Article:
Thursday, March 12, 2009

Breaking the Chains of the Past

What is up with the Chasidim of Williamsburg? This new attempt at burying crimes of sex abuse is very troubling! Have they not learned anything? And what about the Sephardic community? Are there no incidences of sex abuse in their community?

Chasidim, the Sephardic community and the Catholic Church - strange bedfellows indeed - have joined together to oppose a bill in the New York State legislature that would extend the statue of limitations on crimes of sex abuse. It’s almost as if they don’t care about their own victims. They seem to care more about their own perpetrators.

It makes no sense to oppose extending the time whereby a sex abuser can be prosecuted. What difference does it make how long ago the crime was committed? Victims suffer the consequences of sex abuse for the rest of their lives. Why should an abuser get off just because he was caught too late? This bill makes eminent sense to me.

It isn’t as though the Chasidim of Williamsburg don’t have any abusers in their midst... and see this as a witch hunt. Yesterday one of them was convicted of sexually abusing his own daughter for a period of seven years! It took the jury only one day to reach their verdict.

It isn’t as if he was the only case either. Not long ago a Chasidic teacher was accused by his victims of sex abuse. He was fired -but shortly thereafter re-hired. Do they not believe the victim? Are parents in Williamsburg so eager to believe the denials of a sex abuser and allow him to teach their kids? Do they think their Chasidic beliefs lifestyle makes them immune to sex abuse? ...and that the accusing students are all lying?

One thing I am beginning to believe more and more these days is that sex abuse is an equal opportunity offence. It affects every community, no matter what their belief system is. Studies have shown that sex abuse exists in relatively equal proportion in all substrata of American life. Orthodoxy is no barrier to it - no matter how isolated various Orthodox communities are from the surrounding culture.

Many will dispute those statistics and object to the perceived implication of such statistics - that the Torah is in any way responsible for contributing to sex abuse. They will therefore deny the statistics that show no differences between Orthodox Jews and the general populace. They will say that the studies were off - or that a study was not conducted properly - or that it is impossible to get accurate statistics from Orthodox Jews because of their disinclination to talk about these matters.

Maybe so. But it is hard to look at our recent history on this subject and conclude that there is any real statistical differences between ‘us’ and ‘them’. It seems to be happening a lot - and everywhere. If one simply listens to the Orthodox Jewish experts in the field talk about how much bigger this is than people realize - or looks at the numbers of victims now coming forward - it tends to reinforce those statistics. But even if they are not accurate and the truth is that 'we' are better than 'them' - the kinds of numbers indicated by our own experts seem to be staggering!

I want to make one thing clear. Just because the proportions may be the same in Orthodoxy as they are in the general populace - it is incorrect to blame the Torah for abuse. It is not the Torah’s fault. It is the fault of the individual abuser. They are sick people who succumb to abnormal desires and act upon them in contradiction to the Torah. Sick people exist in all walks of life in equal proportion. This seems like mere common sense to me.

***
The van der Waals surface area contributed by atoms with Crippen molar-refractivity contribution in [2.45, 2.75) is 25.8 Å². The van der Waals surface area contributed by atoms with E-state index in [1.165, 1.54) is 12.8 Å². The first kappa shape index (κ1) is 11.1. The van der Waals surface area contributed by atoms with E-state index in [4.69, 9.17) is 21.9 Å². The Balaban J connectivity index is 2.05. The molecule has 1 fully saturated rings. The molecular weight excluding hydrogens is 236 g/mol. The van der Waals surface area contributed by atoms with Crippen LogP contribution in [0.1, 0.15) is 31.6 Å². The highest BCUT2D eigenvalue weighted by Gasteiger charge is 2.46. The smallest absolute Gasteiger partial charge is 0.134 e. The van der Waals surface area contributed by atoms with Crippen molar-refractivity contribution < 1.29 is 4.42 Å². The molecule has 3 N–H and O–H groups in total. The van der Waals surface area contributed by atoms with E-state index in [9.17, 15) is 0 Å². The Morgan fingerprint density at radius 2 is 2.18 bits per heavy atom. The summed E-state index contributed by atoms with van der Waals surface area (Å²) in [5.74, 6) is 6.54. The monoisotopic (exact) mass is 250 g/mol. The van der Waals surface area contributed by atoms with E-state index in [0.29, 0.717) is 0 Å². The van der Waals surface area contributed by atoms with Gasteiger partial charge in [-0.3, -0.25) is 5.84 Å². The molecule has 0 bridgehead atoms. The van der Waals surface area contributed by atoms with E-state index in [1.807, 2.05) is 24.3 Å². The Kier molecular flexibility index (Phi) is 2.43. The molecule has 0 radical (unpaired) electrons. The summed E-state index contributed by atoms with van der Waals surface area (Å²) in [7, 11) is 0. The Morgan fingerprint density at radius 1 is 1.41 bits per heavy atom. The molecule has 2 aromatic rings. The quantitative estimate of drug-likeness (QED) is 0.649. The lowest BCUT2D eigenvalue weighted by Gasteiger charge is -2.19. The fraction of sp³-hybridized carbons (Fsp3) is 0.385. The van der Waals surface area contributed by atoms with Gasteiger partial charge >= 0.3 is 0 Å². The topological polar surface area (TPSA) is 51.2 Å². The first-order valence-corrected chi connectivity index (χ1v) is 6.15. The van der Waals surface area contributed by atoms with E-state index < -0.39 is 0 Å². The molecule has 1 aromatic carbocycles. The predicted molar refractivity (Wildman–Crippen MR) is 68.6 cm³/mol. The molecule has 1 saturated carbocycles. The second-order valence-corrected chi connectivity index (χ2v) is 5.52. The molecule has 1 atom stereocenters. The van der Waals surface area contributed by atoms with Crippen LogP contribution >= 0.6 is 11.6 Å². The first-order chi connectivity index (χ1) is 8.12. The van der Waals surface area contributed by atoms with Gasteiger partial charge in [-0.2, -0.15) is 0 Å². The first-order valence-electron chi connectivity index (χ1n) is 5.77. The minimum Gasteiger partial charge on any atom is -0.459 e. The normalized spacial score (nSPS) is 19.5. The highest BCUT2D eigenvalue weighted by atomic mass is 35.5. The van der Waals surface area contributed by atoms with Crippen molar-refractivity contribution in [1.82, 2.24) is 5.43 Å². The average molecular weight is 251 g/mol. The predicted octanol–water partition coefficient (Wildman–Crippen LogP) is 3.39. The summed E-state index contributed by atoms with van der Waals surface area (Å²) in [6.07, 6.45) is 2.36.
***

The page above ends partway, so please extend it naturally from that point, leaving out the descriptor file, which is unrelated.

It therefore does not matter how many abusers there are in comparison to others. It matters only how we deal with it. The Chasidim of Williamsburg seem to be failing miserably in that regard. The question is why?

I think it is because of an unfortunate history with European anti-Semitism. That has produced a mistrust which carried over from Europe by grandparents who experienced it first hand. So terrible was their experience then - and so isolated is their community now from the rest of the world that these kinds of prejudices have been easily transmitted to children and grandchildren.

They simply distrust the ‘Goy’ - despite obvious evidence to the contrary about this country. The indoctrination of hatred is preached from early childhood and embellished by legitimate horror stories told over by parents and grandparents of how it was in Europe. Their isolated lives growing up gave them little opportunity to experience anything else.

So when it comes to prosecuting their own for unspeakable crimes - they simply do not trust the system. They believe innocent Jews will be persecuted - just as they were in the Europe of their grandparents. Hence - this push opposing the extension of the statute of limitations for prosecuting sex offenders.

Chasidic communities in Williamsburg like Satmar have many wonderful things about it. Their service and dedication to Mitzvah observance is unparalleled. They are very family oriented. They are a very close knit and warm people. Their caring for - and hospitality toward all fellow Jews is legendary. As is their Bikur Cholim society. But you could not pay me enough to be in a community that refuses to learn the lessons of recent history that will protect their children.